For my most recent pop-up dinner, I braised 32 lbs. of duck legs, leaving me with 3 pints of beautiful duck fat. Have you rendered duck fat? Well, I’m here to tell you how to—and how not to from a recent experience I had in the kitchen, in the hopes that you may learn from my mistake.

There are two ways to render the fat, and I like this tutorial from Green Market Recipes. One involves simmering the fat covered in water, and the second is done without water.

Since I’d already braised the legs in the fat, I was going for method two with no water. After my pop-up dinner, I wanted to clarify the duck fat further, meaning I wanted to pull more solids out of the finished product. The one thing I didn’t really think about is that fat boils at a higher temperature than water. I brought the duck fat to a simmer, and, sure enough, I burnt the solids. This left extremely small burnt pieces in the fat that I could not remove, not even with a chenoix and cheese cloth, and very bitter fat.

The moral of the story is: Render your duck fat at a very low temperature! Take your time!

Now, if unlike me, you have succeeded in creating the perfect rendered duck fat, there are many uses for it: Pie crusts, biscuits, slathered on fresh bread, and duck confit. You can keep duck confit for months in your refrigerator. I use duck confit as a condiment with marmalades and chutneys on a cheese board, and in many other dishes like scrambled eggs and salads.

Keep a look out for duck confit salad on my spring pop-up menu! Although, now I will have to buy my duck fat. Booooo.

I’ve included my favorite recipe for duck confit below, adapted from the book by Thomas Keller, Ad Hoc At Home. This is my ultimate “go to” book for all the basics, as well as a lot of mentorship on how to create them perfectly:


Store for up to six months.  Serves 6 as an appetizer or light main meal.

  • • ½ C kosher salt
  • • 2 T light brown sugar
  • • 2 bay leaves, broken into pieces
  • • 2 T chopped thyme
  • • ¼ c packed flat-leaf parsley leaves
  • • 1 tsp. black peppercorns
  • • Eight 8-oz whole Pekin duck legs or 32-oz other duck legs
  • • 6-8 C rendered duck fat, melted


  1. Combine the salt, sugar, bay leaves, thyme, parsley, and peppercorns in a small food processor and process until well combined. Set aside.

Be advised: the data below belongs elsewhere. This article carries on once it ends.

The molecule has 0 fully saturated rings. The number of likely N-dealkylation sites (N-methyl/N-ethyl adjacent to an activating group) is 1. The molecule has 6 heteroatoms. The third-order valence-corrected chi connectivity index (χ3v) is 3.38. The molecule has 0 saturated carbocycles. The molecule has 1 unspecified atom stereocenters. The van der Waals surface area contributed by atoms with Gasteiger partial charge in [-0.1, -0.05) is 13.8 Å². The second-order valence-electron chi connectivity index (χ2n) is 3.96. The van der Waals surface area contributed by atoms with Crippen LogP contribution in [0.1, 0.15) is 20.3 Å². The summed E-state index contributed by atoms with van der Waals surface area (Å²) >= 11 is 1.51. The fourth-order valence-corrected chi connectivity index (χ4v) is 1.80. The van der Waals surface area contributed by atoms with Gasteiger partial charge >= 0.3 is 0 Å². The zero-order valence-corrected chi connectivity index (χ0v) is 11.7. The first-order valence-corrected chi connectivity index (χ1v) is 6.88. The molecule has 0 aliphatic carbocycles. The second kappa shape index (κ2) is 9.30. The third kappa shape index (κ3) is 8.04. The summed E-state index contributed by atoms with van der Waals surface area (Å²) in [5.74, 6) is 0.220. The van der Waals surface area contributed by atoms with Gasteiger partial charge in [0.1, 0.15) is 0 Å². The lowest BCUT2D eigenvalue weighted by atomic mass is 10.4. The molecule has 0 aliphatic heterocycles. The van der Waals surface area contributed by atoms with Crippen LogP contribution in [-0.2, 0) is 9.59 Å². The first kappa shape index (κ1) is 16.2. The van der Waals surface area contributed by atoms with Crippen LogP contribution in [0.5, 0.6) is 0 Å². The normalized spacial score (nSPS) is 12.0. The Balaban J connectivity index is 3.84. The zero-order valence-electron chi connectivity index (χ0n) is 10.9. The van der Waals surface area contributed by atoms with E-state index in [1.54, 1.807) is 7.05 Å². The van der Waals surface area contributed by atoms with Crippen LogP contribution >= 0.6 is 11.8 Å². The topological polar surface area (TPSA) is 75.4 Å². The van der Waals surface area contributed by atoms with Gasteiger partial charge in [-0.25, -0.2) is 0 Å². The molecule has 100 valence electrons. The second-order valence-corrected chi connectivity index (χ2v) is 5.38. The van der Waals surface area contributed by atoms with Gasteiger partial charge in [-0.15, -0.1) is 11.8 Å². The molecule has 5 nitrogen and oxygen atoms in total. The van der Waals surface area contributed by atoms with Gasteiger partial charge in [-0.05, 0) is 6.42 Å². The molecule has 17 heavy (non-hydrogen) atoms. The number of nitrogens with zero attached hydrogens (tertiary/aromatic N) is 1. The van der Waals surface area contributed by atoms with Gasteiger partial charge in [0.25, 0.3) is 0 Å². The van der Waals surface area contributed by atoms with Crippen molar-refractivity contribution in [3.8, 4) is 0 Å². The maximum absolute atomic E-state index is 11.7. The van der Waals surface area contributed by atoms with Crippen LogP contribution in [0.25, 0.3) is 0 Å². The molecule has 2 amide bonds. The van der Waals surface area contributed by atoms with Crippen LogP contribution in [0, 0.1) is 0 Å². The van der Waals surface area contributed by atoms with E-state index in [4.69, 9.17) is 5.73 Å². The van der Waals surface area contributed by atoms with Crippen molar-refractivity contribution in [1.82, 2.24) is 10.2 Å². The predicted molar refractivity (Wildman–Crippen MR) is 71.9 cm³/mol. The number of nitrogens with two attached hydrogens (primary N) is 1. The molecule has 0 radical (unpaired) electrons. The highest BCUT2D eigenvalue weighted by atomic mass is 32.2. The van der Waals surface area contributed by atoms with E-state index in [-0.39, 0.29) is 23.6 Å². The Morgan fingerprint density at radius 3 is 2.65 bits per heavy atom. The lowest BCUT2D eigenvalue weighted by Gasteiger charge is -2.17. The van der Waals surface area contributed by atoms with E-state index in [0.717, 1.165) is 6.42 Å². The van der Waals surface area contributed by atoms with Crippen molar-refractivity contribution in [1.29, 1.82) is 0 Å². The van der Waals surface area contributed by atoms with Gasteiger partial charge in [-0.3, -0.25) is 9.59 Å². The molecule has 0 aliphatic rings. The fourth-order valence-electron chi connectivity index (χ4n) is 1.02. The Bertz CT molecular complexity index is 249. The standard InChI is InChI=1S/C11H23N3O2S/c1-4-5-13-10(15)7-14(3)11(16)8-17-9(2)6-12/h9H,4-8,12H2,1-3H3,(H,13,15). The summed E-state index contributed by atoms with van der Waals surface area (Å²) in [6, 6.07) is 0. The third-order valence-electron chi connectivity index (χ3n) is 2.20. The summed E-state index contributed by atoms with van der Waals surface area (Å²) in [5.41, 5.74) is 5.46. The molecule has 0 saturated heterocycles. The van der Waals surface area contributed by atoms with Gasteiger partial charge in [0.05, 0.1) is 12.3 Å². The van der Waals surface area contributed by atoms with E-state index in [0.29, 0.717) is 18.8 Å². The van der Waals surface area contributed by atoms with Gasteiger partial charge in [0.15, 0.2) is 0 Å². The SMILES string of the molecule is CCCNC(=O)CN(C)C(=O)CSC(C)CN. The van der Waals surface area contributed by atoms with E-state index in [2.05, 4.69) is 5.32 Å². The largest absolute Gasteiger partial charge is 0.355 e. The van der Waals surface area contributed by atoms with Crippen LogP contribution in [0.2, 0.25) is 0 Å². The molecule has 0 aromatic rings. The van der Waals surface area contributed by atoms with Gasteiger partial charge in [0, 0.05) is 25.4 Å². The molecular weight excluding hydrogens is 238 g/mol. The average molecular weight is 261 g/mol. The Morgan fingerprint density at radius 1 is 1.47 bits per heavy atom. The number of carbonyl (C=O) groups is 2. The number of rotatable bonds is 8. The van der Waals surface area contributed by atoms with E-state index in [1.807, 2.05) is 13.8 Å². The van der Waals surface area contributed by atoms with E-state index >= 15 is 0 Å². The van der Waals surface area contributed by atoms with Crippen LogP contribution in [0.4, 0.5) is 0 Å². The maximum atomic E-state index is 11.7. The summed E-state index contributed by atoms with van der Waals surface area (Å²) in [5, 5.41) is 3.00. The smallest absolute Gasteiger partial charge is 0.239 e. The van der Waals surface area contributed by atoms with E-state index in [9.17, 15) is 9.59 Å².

2. Pull away and discard excess fat from the duck legs. With scissors, trim the excess skin near the bottom of the legs and around the edges, leaving at least a ¼-in overhang of skin.
  3. It is important to know the weight of the duck legs when salting them, so that you do not over salt them; the correct ratio is 2T of herb salt to 1 lb. of duck legs. Rub about 1 T herb salt over reach leg, rubbing a little extra on the thicker parts and around the joint. Put the legs flesh side up in a single layer in a baking dish that holds them comfortably (use two if necessary), cover with plastic wrap, and refrigerate for 24 hours.
  4. Position an oven rack in the center of the oven, put an oven thermometer on the rack, and preheat the oven to 190 degrees F (it is important to check the heat from time to time while the legs cook to be certain that the oven maintains the proper temperature).
  5. Rinse the legs well under cold water and dry thoroughly with paper towels.  Layer the duck legs (no more than 2 deep) in a 9- to 10- inch heavy ovenproof pot with a lid.  Add enough melted duck fat to cover the legs and heat over medium heat just until the fat is warm.
  6. Cover the pot, transfer to the oven, and cook for 8-10 hours.  Check a duck leg by carefully lifting it from the fat and piercing it with a pairing knife:  the meat should be meltingly tender.  If necessary, return the duck to the oven for up to 2 hours longer, checking the legs frequently (if they cook for too long, they may fall apart when they are sautéed).  Remove from the oven and let the duck cool in the fat.
  7. Gently lift the legs from the fat and place in a storage container (see note).  Strain the fat over legs (but not the juices, which will have sunk to the bottom).  They should be completely submerged in fat; if necessary, transfer them to a smaller container.  Cover and refrigerate.
  8. When you are ready to serve the duck lets, remove the container from the refrigerator and allow it to sit at room temperature for an hour or two to soften the fat enough to remove the legs without breaking them apart, or microwave them just long enough to soften the fat.
  9. Preheat the oven to 350 degrees F.  Set a cooling rack over a baking sheet.
  10. Pour some duck fat into each of two large frying pans and heat over high heat until very hot (or 2 batches in one skillet).  Arrange 3 legs in each pan, skin-side-down, and cook, without moving them, for 1 minute.  Reduce the heat to medium and cook until the skin is richly browned, about 3 minutes.
  11. Carefully transfer the duck legs, skin-side-up, to the cooling rack and put in the oven to heat through, about 10 minutes.


Note: You can keep the confit for months if you remove all the meat juices from the fat. After cooking, transfer the legs to a container and refrigerate. Refrigerate the fat separately: as it solidifies, the meat juices will settle to the bottom of the container, where they will jell.  When the fat has solidified, carefully spoon it off, without disturbing the jell; the jell can be frozen and added to soups.  Melt the fat and pour it through a strainer over the duck.